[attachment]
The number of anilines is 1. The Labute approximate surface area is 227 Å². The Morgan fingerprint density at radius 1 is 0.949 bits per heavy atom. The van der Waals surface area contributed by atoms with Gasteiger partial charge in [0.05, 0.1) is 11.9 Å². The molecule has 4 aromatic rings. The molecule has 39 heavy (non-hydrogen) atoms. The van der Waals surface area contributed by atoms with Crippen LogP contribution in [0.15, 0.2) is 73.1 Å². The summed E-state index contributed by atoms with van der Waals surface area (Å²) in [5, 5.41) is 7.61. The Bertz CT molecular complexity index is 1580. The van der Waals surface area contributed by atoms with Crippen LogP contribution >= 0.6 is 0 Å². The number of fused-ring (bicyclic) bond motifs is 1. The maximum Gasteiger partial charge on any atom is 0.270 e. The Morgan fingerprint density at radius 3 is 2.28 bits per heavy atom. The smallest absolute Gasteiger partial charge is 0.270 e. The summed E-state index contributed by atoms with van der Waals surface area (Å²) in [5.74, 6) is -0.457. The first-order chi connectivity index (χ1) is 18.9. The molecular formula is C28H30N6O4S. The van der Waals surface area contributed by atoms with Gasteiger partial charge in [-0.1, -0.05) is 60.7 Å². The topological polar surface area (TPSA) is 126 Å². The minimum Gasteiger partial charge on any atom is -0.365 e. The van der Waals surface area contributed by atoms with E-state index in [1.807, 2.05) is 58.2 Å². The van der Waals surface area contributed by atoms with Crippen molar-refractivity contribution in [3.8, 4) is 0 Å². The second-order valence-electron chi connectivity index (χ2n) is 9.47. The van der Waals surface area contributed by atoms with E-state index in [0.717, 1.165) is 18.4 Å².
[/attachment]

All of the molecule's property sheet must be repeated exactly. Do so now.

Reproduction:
The number of anilines is 1. The Labute approximate surface area is 227 Å². The Morgan fingerprint density at radius 1 is 0.949 bits per heavy atom. The van der Waals surface area contributed by atoms with Gasteiger partial charge in [0.05, 0.1) is 11.9 Å². The molecule has 4 aromatic rings. The molecule has 39 heavy (non-hydrogen) atoms. The van der Waals surface area contributed by atoms with Crippen LogP contribution in [0.15, 0.2) is 73.1 Å². The summed E-state index contributed by atoms with van der Waals surface area (Å²) in [5, 5.41) is 7.61. The Bertz CT molecular complexity index is 1580. The van der Waals surface area contributed by atoms with Crippen LogP contribution >= 0.6 is 0 Å². The number of fused-ring (bicyclic) bond motifs is 1. The maximum Gasteiger partial charge on any atom is 0.270 e. The Morgan fingerprint density at radius 3 is 2.28 bits per heavy atom. The smallest absolute Gasteiger partial charge is 0.270 e. The summed E-state index contributed by atoms with van der Waals surface area (Å²) in [5.74, 6) is -0.457. The first-order chi connectivity index (χ1) is 18.9. The molecular formula is C28H30N6O4S. The van der Waals surface area contributed by atoms with Gasteiger partial charge in [-0.1, -0.05) is 60.7 Å². The topological polar surface area (TPSA) is 126 Å². The minimum Gasteiger partial charge on any atom is -0.365 e. The van der Waals surface area contributed by atoms with E-state index in [1.807, 2.05) is 58.2 Å². The van der Waals surface area contributed by atoms with Crippen molar-refractivity contribution in [3.8, 4) is 0 Å². The second-order valence-electron chi connectivity index (χ2n) is 9.47. The van der Waals surface area contributed by atoms with E-state index in [0.717, 1.165) is 18.4 Å².